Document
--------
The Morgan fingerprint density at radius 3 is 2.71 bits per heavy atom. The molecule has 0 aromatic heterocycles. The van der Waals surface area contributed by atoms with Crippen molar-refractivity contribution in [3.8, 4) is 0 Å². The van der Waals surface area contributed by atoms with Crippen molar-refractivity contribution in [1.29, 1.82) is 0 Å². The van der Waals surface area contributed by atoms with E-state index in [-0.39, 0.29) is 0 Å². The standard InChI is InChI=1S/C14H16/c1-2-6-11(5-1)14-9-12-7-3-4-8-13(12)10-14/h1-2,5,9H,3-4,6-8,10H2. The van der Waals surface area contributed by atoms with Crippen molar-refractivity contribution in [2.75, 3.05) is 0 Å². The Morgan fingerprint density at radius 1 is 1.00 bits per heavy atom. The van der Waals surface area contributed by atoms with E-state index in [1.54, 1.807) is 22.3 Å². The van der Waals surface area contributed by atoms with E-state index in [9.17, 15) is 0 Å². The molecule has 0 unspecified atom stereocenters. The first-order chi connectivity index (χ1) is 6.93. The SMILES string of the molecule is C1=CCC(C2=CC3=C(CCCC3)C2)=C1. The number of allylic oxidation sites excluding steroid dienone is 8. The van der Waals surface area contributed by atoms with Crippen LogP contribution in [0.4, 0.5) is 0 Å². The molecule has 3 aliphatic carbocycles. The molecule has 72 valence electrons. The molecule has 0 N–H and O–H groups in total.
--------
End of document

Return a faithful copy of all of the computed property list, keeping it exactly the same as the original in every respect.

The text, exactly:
The Morgan fingerprint density at radius 3 is 2.71 bits per heavy atom. The molecule has 0 aromatic heterocycles. The van der Waals surface area contributed by atoms with Crippen molar-refractivity contribution in [3.8, 4) is 0 Å². The van der Waals surface area contributed by atoms with Crippen molar-refractivity contribution in [1.29, 1.82) is 0 Å². The van der Waals surface area contributed by atoms with E-state index in [-0.39, 0.29) is 0 Å². The standard InChI is InChI=1S/C14H16/c1-2-6-11(5-1)14-9-12-7-3-4-8-13(12)10-14/h1-2,5,9H,3-4,6-8,10H2. The van der Waals surface area contributed by atoms with Crippen molar-refractivity contribution in [2.75, 3.05) is 0 Å². The Morgan fingerprint density at radius 1 is 1.00 bits per heavy atom. The van der Waals surface area contributed by atoms with E-state index in [1.54, 1.807) is 22.3 Å². The van der Waals surface area contributed by atoms with E-state index in [9.17, 15) is 0 Å². The molecule has 0 unspecified atom stereocenters. The first-order chi connectivity index (χ1) is 6.93. The SMILES string of the molecule is C1=CCC(C2=CC3=C(CCCC3)C2)=C1. The number of allylic oxidation sites excluding steroid dienone is 8. The van der Waals surface area contributed by atoms with Crippen LogP contribution in [0.4, 0.5) is 0 Å². The molecule has 3 aliphatic carbocycles. The molecule has 72 valence electrons. The molecule has 0 N–H and O–H groups in total.